A headline about real ‘impediments to peace’ you won’t see at the Guardian

Harriet Sherwood’s latest report, ‘Palestinian hopes for two states ‘not possible, June 17, devotes 10 of 13 paragraphs to remarks by Israel’s Economics and Trade Minister Naftali Bennett at a Jerusalem meeting of “settlers” (Yesha Council’s annual Public Diplomacy Conference) that the two-state solution was hopeless.

An additional paragraph covered recent comments by Deputy Defense Minister Danny Danon two weeks ago opposing a two-state deal, and another paragraph focused on Defense Minister Moshe Ya’alon’s skepticism about the possibilities for progress in talks with Palestinians.  (The final paragraph deals with a general overview of European, Israeli and Palestinian views on the prospects that efforts by U.S. Secretary of State John Kerry will be successful.)

In addition to the fact that Sherwood failed to provide a complete account of Bennett’s comments (see Yisrael Medad’s post on the meeting, here), missing from her report was any mention of the fact that the second largest party in Netanyahu’s coalition, Yesh Atid, supports a two-state deal, and that the minister tasked with leading negotiations, Tzipi Livni, is a committed supporter of the creation of a Palestinian state.

However, of greater significance than her myopic focus on the views of one minister, whose views on the peace process were already widely known, is the fact that Sherwood included no context about Palestinian views to balance her report – nothing about statements by Palestinian officials at odds with not only a two state deal, but to the existence of a Jewish state within any borders.  While there are hundreds of examples available of Palestinian leaders advancing rhetoric fundamentally at odds with peace and co-existence which Sherwood could have cited, here’s one mock Guardian headline which would accurately reflect a recent well-publicized example of Palestinian incitement and intransigence.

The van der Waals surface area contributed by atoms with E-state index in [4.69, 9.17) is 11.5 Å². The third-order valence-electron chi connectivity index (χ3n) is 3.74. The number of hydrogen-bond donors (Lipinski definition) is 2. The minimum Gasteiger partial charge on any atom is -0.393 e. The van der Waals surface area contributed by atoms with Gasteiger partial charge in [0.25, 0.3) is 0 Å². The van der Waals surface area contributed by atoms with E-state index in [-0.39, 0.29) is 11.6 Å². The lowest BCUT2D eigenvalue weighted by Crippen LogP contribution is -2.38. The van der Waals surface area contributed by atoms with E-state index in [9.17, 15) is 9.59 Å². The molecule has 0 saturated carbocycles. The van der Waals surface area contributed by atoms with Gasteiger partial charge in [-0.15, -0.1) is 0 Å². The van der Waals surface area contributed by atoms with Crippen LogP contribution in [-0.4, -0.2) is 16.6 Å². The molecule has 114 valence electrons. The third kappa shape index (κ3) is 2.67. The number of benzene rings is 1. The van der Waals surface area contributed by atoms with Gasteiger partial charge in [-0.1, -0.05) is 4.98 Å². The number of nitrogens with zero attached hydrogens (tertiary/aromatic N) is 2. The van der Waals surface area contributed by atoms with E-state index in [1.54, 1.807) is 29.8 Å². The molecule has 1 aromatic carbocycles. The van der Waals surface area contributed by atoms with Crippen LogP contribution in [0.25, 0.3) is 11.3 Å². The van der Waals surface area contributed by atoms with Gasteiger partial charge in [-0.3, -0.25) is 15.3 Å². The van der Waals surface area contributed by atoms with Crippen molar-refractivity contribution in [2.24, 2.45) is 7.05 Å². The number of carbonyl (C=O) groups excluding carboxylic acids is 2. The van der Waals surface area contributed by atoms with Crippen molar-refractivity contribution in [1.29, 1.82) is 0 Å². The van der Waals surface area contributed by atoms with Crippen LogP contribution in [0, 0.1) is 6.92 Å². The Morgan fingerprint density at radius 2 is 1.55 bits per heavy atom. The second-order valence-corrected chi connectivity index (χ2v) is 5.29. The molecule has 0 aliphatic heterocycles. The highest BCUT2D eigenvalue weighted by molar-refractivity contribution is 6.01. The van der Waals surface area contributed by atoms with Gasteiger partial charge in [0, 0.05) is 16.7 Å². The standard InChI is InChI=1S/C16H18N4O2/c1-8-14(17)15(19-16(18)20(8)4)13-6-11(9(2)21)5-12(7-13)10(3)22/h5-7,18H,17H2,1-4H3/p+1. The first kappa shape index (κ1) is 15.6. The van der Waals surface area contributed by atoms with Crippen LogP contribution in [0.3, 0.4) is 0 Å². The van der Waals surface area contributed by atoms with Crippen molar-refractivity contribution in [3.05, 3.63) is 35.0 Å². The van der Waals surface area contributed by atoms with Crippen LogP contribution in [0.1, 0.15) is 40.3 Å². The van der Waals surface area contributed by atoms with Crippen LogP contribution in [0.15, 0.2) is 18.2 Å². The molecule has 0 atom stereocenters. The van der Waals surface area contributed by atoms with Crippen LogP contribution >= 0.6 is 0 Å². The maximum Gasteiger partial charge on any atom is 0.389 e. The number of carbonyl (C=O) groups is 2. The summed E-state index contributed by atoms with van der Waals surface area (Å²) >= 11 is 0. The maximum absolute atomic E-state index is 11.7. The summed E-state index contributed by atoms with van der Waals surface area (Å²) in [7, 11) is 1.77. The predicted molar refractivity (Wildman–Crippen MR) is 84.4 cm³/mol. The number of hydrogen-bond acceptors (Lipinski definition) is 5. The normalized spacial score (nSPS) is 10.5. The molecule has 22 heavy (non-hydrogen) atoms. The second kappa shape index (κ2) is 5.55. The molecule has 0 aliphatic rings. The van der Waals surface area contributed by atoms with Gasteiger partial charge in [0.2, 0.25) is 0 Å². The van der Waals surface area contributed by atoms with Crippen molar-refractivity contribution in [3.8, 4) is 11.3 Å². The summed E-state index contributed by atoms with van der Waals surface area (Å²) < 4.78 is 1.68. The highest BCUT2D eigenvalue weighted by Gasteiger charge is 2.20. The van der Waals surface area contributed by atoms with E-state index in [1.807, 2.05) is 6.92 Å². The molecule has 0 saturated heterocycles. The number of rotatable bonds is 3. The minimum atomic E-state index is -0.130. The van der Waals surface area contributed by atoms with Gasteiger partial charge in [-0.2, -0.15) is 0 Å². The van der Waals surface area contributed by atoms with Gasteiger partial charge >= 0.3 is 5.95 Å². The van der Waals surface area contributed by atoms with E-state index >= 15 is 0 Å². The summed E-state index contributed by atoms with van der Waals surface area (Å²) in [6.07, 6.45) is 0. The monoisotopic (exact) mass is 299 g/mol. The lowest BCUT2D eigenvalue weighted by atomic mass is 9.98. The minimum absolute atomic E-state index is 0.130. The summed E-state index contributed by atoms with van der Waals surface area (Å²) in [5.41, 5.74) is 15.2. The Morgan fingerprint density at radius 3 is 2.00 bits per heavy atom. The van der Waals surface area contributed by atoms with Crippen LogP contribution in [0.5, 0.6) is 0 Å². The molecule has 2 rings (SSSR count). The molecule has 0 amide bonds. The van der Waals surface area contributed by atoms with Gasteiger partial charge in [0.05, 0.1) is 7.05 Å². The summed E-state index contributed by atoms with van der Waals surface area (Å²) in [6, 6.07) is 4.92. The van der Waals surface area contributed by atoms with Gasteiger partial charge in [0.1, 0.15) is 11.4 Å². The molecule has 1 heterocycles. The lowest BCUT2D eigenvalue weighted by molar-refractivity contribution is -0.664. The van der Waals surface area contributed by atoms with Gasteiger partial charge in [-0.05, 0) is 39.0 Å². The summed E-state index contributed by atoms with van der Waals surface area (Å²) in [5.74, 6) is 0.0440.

The story reflected in the fake headline above is based on a very real report by Palestinian Media Watch, and covered elsewhere in the media:

PA official, Jibril Rajoub…praised the use of violence against Israel. During an interview on a Lebanese TV channel [on May 2], the host referred to “the negotiations game” with Israel, and Rajoub expressed the view that negotiations are held because the Palestinians lack military strength: “I swear that if we had a nuke, we’d have used it this very morning.”

If you use the Guardian as your sole news source on the Israeli-Palestinian Conflict you’d be forgiven for believing that the Palestinians had no responsibility whatsoever for the impasse.  Indeed, the paper almost completely fails to report important political dynamics which erode Israeli confidence, like the Palestinian Authority’s glorification of terrorists, as well as Mahmoud Abbas’s demand that Israel release over a hundred violent terrorists from Israeli jails as a precondition for talks to commence.

The Guardian’s reporting on the region fails miserably at recognizing the injuriousness of Palestinian incitement to peace building efforts, and seems completely disinterested in honestly communicating to its readers very real Israeli concerns that the creation of a sovereign Palestinian state may result in greater regional instability, not peace.

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